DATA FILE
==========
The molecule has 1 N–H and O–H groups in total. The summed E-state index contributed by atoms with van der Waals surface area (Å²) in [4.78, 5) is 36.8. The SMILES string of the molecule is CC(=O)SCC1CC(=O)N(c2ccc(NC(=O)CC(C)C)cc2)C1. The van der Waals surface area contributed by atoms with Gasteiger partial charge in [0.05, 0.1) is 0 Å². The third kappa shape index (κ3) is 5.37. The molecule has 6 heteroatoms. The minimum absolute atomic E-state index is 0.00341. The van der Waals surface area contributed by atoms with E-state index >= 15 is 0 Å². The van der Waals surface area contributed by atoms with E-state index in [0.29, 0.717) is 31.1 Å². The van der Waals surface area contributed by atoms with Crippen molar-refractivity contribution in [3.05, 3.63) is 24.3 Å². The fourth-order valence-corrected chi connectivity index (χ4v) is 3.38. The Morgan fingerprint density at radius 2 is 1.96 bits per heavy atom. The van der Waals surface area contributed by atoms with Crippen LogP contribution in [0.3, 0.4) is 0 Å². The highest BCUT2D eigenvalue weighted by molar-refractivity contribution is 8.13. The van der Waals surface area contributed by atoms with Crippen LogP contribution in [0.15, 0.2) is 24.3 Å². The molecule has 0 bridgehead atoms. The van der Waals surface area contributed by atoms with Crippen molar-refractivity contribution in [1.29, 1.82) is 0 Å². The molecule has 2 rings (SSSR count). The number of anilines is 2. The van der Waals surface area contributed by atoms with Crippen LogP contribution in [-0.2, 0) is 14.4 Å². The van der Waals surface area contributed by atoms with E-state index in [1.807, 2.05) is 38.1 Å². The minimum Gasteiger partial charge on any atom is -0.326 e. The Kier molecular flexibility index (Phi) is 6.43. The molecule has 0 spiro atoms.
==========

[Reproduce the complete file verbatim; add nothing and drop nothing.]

The molecule has 1 N–H and O–H groups in total. The summed E-state index contributed by atoms with van der Waals surface area (Å²) in [4.78, 5) is 36.8. The SMILES string of the molecule is CC(=O)SCC1CC(=O)N(c2ccc(NC(=O)CC(C)C)cc2)C1. The van der Waals surface area contributed by atoms with Gasteiger partial charge in [0.05, 0.1) is 0 Å². The third kappa shape index (κ3) is 5.37. The molecule has 6 heteroatoms. The minimum absolute atomic E-state index is 0.00341. The van der Waals surface area contributed by atoms with E-state index >= 15 is 0 Å². The van der Waals surface area contributed by atoms with E-state index in [0.29, 0.717) is 31.1 Å². The van der Waals surface area contributed by atoms with Crippen molar-refractivity contribution in [3.05, 3.63) is 24.3 Å². The fourth-order valence-corrected chi connectivity index (χ4v) is 3.38. The Morgan fingerprint density at radius 2 is 1.96 bits per heavy atom. The van der Waals surface area contributed by atoms with Crippen LogP contribution in [0.3, 0.4) is 0 Å². The highest BCUT2D eigenvalue weighted by molar-refractivity contribution is 8.13. The van der Waals surface area contributed by atoms with Crippen LogP contribution in [0.15, 0.2) is 24.3 Å². The molecule has 0 bridgehead atoms. The van der Waals surface area contributed by atoms with Crippen molar-refractivity contribution in [1.29, 1.82) is 0 Å². The molecule has 2 rings (SSSR count). The number of anilines is 2. The van der Waals surface area contributed by atoms with Crippen LogP contribution in [-0.2, 0) is 14.4 Å². The van der Waals surface area contributed by atoms with E-state index in [1.807, 2.05) is 38.1 Å². The minimum Gasteiger partial charge on any atom is -0.326 e. The Kier molecular flexibility index (Phi) is 6.43. The molecule has 0 spiro atoms.